In the 1940s Severini’s style became semi-abstract. In the 1950s he returned to his Futurist subjects: dancers, light and movement. He executed commissions for the church of Saint-Pierre in Freiburg and inaugurated the Conségna delle Chiavi (“Delivery of the Keys”) mosaic. His mosaics were shown at the Cahiers d’Art gallery in Paris and he participated in a conference on the history of mosaic at Ravenna. He received commissions to decorate the offices of KLM in Rome and Alitalia in Paris and took part in the exhibition The Futurists, Balla – Severini 1912–1918 at the Rose Fried Gallery in New York. In Rome he reconstructed his Pan Pan Dance mosaic, which had been destroyed in the war. He was awarded the Premio Nazionale di Pittura of the Accademia di San Luca in Rome, exhibited at the 9th Rome Quadrennal and was given a solo exhibition at the Accademia di San Luca.
Throughout his career he published important theoretical essays and books on art. In 1946 he published an autobiography, The Life of a Painter.
Severini died in Paris on 26 February 1966, aged 82. He was buried at Cortona.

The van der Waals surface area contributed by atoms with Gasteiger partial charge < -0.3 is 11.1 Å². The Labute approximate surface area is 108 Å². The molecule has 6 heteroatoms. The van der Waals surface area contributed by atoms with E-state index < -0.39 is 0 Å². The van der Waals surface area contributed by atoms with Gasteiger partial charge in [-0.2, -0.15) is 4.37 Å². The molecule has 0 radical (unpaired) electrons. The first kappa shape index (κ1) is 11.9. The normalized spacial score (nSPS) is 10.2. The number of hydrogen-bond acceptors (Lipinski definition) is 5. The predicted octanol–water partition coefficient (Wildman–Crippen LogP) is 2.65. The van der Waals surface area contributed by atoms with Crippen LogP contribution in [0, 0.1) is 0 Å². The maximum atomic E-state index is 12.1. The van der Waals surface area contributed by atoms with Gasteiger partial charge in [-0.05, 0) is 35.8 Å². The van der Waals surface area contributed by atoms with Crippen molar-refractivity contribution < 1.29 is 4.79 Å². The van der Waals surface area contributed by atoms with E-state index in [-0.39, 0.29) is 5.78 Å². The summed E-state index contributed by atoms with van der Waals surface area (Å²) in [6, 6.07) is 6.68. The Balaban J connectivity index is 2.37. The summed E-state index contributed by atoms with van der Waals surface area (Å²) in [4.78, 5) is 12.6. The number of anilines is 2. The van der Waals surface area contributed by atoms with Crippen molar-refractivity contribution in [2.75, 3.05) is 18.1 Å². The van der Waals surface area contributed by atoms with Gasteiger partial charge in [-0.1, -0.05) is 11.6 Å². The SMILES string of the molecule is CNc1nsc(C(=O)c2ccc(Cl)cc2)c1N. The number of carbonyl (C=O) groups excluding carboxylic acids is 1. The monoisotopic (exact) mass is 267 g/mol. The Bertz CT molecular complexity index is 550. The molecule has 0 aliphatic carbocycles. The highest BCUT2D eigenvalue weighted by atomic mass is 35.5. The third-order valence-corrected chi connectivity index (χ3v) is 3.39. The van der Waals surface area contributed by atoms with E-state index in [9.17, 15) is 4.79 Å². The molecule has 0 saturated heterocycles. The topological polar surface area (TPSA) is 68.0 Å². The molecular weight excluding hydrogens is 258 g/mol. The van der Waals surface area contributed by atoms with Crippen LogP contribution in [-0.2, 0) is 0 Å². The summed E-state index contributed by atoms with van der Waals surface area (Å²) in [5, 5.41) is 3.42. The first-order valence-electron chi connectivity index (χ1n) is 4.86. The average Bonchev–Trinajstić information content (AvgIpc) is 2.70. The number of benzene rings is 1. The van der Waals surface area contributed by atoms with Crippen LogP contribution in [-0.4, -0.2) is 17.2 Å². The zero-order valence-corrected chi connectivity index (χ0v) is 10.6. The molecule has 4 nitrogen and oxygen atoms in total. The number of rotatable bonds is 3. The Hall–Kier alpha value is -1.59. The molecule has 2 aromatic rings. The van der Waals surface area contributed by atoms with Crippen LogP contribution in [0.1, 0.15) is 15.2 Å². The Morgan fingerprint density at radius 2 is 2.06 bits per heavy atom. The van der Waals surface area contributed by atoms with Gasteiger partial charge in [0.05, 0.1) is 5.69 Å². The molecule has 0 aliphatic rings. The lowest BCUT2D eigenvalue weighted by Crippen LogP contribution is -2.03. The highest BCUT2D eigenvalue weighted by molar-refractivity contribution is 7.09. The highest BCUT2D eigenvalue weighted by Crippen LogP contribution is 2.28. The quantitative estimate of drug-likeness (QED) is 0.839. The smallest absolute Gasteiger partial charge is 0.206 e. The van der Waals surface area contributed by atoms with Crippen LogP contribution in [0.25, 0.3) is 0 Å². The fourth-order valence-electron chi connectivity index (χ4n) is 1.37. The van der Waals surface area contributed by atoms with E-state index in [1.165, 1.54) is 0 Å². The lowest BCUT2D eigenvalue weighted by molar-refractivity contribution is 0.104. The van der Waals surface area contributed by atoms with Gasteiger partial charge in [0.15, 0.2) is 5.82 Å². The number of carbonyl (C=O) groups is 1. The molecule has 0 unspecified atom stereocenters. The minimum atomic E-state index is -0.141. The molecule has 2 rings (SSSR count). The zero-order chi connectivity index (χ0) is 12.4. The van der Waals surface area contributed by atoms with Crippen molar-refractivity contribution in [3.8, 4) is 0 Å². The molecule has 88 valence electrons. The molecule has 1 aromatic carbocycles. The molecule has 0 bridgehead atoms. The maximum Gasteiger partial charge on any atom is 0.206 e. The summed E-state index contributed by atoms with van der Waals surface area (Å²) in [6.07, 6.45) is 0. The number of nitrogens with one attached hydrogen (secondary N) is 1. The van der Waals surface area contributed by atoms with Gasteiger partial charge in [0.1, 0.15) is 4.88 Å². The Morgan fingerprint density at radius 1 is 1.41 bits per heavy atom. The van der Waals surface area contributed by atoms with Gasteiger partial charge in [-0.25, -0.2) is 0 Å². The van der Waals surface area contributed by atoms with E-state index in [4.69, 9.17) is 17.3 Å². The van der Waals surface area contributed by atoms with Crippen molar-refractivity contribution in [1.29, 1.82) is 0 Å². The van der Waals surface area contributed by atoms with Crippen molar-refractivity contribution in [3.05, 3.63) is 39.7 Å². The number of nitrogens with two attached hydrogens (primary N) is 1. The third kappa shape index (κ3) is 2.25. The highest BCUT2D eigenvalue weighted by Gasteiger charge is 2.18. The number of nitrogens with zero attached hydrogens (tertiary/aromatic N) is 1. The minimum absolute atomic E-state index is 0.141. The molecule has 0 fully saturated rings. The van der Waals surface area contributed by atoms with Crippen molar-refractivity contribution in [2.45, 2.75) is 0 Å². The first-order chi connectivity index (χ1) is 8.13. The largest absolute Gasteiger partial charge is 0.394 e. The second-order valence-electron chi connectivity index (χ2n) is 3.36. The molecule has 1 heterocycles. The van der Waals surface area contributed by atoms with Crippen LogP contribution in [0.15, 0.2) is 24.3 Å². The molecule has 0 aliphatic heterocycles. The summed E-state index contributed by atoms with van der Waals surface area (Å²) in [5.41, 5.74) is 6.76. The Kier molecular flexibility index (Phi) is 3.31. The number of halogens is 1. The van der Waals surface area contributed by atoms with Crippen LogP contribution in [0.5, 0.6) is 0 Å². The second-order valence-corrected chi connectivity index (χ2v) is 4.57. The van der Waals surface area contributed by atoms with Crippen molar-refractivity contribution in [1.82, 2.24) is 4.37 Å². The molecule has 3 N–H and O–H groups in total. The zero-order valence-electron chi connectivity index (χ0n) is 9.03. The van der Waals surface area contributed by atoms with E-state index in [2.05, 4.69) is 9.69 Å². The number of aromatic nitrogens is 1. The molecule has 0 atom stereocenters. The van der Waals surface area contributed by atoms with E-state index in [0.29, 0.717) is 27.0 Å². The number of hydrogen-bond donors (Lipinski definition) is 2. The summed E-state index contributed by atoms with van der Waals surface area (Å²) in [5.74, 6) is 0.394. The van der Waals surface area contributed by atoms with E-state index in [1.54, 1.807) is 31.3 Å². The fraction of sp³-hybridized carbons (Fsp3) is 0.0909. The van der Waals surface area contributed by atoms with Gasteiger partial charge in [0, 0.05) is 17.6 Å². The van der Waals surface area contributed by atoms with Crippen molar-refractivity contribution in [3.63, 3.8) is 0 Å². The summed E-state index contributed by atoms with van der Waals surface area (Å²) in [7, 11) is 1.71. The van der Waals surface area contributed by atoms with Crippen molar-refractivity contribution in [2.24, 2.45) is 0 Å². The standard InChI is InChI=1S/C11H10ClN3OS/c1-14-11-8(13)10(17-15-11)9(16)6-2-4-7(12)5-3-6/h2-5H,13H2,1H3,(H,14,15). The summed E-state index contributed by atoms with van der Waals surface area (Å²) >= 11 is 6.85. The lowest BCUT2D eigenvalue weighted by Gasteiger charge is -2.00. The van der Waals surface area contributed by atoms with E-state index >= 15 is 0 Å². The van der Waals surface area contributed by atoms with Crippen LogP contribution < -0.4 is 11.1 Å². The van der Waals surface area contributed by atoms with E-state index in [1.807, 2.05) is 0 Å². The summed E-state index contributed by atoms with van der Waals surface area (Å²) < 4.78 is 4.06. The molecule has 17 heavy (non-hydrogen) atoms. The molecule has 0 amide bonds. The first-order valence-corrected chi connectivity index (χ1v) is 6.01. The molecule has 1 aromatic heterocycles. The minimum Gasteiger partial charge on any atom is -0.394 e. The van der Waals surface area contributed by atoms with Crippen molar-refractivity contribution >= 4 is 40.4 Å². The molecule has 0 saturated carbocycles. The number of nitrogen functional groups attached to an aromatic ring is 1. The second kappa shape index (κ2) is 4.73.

He was invited by Filippo Tommaso Marinetti and Boccioni to join the Futurist movement and was a co-signatory, with Balla, Boccioni, Carlo Carrà, and Luigi Russolo, of the Manifesto of the Futurist Painters in February 1910 and the Technical Manifesto of Futurist Painting in April the same year. He was an important link between artists in France and Italy and came into contact with Cubism before his Futurist colleagues. Following a visit to Paris in 1911, the Italian Futurists adopted a sort of Cubism, which gave them a means of analysing energy in paintings and expressing dynamism. Severini helped to organize the first Futurist exhibition outside Italy at Galerie Bernheim-Jeune, Paris, in February 1912 and participated in subsequent Futurist shows in Europe and the United States. In 1913, he had solo exhibitions at the Marlborough Gallery, London, and Der Sturm, Berlin.
In his autobiography, written many years later, he records that the Futurists were pleased with the response to the exhibition at Galerie Bernheim-Jeune, but that influential critics, notably Apollinaire, mocked them for their pretentions, their ignorance of the main currents of modern art and their provincialism. Severini later came to agree with Apollinaire.
Severini was less attracted to the subject of the machine than his fellow Futurists and frequently chose the form of the dancer to express Futurist theories of dynamism in art. He was particularly adept at rendering lively urban scenes, for example in Dynamic Hieroglyph of the Bal Tabarin (1912) and The Boulevard (1913). During the First World War he produced some of the finest Futurist war art, notably his Italian Lancers at a Gallop (1915) and Armoured Train (1915).